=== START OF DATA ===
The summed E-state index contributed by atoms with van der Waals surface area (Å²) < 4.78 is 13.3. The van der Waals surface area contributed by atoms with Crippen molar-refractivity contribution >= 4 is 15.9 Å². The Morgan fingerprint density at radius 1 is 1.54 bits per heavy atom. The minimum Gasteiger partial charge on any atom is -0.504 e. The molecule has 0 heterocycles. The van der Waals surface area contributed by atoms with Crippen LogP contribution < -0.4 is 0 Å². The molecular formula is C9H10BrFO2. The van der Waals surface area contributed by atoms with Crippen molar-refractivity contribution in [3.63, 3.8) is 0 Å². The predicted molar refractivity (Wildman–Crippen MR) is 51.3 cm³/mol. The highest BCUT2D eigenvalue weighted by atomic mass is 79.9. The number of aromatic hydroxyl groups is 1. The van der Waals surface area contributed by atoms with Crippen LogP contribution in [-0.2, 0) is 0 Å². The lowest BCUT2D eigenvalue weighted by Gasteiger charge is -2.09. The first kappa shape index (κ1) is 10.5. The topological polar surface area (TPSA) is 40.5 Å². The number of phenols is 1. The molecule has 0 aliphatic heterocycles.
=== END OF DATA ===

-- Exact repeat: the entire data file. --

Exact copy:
The summed E-state index contributed by atoms with van der Waals surface area (Å²) < 4.78 is 13.3. The van der Waals surface area contributed by atoms with Crippen molar-refractivity contribution >= 4 is 15.9 Å². The Morgan fingerprint density at radius 1 is 1.54 bits per heavy atom. The minimum Gasteiger partial charge on any atom is -0.504 e. The molecule has 0 heterocycles. The van der Waals surface area contributed by atoms with Crippen LogP contribution < -0.4 is 0 Å². The molecular formula is C9H10BrFO2. The van der Waals surface area contributed by atoms with Crippen molar-refractivity contribution in [3.63, 3.8) is 0 Å². The predicted molar refractivity (Wildman–Crippen MR) is 51.3 cm³/mol. The highest BCUT2D eigenvalue weighted by atomic mass is 79.9. The number of aromatic hydroxyl groups is 1. The van der Waals surface area contributed by atoms with Crippen LogP contribution in [-0.2, 0) is 0 Å². The lowest BCUT2D eigenvalue weighted by Gasteiger charge is -2.09. The first kappa shape index (κ1) is 10.5. The topological polar surface area (TPSA) is 40.5 Å². The number of phenols is 1. The molecule has 0 aliphatic heterocycles.